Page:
- Now officers at Belmarsh prison, London, have discovered him building a bomb inside prison using match heads and nails from prison furniture.
- Iron stains may be easy to diagnose because they are often near nail heads, screw heads or other hardware.
- Countersink nail and screw heads that are sticking up above the surface.
- All have more or less narrow, mostly one-nerved leaves, and flowers in small compact heads.
- Plants with light to moderate crown rot generally survive but often tiller poorly and have small leaves and heads on the main stem.
- Euphorbia wulfenii is in full bloom with sprawling stems covered in furry grey-green leaves and topped with heavy heads of lime-green flowers.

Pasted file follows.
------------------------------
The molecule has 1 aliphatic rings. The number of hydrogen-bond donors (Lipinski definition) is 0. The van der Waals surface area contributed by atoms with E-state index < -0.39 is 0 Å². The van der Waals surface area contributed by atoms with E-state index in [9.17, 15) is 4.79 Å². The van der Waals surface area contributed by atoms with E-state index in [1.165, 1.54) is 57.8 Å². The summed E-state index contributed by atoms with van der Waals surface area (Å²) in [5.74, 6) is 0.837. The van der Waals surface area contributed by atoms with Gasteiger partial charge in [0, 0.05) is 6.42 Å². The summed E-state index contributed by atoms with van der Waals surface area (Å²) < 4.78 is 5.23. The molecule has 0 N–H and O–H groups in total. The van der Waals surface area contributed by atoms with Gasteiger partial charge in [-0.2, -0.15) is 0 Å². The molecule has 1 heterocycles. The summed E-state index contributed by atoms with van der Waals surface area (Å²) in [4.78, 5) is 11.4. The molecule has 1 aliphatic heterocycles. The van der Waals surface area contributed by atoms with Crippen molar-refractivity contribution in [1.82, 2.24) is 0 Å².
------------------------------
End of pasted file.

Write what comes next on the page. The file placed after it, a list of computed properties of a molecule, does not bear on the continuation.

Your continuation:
- This is a traditional English variety, with tender stems and small leafy purple heads.
- What about a head of crisp, green lettuce for that fresh salad you were wanting to prepare?
- The Powley vegetable growers are running a competition for the biggest head of cabbage.
- They made their way to the grand room where the King sat at the head of the long table.
- Could you please position yourself at the bed's head?
- I was put at the head of the table in between Teodora, and Ivan, her Serbian uncle.
- The tower appears to be structurally sound but internally the condition of the wall tops, window heads and windowsills are greatly degraded.
- In The Music Lesson it is possible to see that the joists are supported at the left on a timber lintel or wall-plate, running across the heads of the windows.
- The tower is four-staged, the topmost with four double belfry windows with triangular heads and mid-wall shafts.
- Many pitched tents more than a fortnight ago to make sure they were at the head of the queue when the homes come on sale tomorrow morning.
- A picture shows the developers on horseback at the head of the parade.